There are Hungarian rules of orthography to settle this. Before 1922, cz was used to write the voiceless alveolar affricate /ts/. The Hungarian Academy of Sciences in its reform of 1922 abolished the use of cz and replaced it with the single letter c. Use of cz was kept in historical family names but not in given names. See Rules of Hungarian Orthography paragraphs 12, 87 and 157.
Thus the standard modern usage is Ferenc. Another example showing both the rule and the exception according to the modern usage is the name of Rákóczi Ferenc. Hollomis (talk) 02:10, 19 March 2009 (UTC)
So, what else to conclude from this than that Liszt's historical Hungarian first name was "Ferencz" instead of "Ferenc"?85.22.121.162 (talk) 08:57, 5 April 2009 (UTC)
That references support the other version more. Squash Racket (talk) 08:58, 8 May 2009 (UTC)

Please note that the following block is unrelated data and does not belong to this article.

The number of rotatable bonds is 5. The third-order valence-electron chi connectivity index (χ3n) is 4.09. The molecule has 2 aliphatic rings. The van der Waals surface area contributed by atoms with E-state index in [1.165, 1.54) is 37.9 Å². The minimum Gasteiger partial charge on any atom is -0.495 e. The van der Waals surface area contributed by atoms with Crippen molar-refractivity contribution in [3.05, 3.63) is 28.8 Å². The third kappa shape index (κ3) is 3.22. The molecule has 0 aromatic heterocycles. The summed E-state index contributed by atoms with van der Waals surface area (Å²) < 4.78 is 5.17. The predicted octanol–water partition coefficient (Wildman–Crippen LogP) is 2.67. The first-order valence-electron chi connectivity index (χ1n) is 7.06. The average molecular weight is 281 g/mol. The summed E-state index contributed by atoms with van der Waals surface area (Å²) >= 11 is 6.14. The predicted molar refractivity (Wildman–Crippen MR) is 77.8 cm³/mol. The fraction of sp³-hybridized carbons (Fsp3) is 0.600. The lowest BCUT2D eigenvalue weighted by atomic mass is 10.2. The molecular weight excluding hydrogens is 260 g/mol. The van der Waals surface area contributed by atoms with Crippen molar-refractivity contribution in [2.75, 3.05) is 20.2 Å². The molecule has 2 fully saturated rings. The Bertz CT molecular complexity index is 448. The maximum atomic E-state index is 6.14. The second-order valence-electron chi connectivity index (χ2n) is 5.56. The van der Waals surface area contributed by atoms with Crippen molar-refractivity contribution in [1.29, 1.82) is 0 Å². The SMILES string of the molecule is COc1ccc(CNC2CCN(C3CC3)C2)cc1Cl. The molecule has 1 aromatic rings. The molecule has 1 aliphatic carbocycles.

His original passport is the ultimate primary source. It is irrelevant for an encyclopedia what modern writers made of it. His first name in Hungarian was Ferencz. There can not be any debate. That an orthographic reform fifty years after the death of a person changes the person's name is absurd. That modern Hungarians use Ferenc should be mentioned as such. Kraxler (talk) 01:15, 29 September 2009 (UTC)

Composer project review[edit]

I've reviewed this article as part of the Composers project review of its B-class articles. This article is of generally good quality (talk page discussion aside), with clear potential to eventually become a Feature Article. While I am hardly expert on the factual details of Liszt's life and reputation, it seems to present a fairly good picture of his life. The section discussing his reputation and legacy is rightfully tagged for expansion -- there is no 20th-century appreciation, to name an obvious hole. I've made more detailed comments (including suggestions on reducing the article's size) on the comments page; questions and comments should be left here or on my talk page. Magic♪piano 17:03, 2 February 2009 (UTC)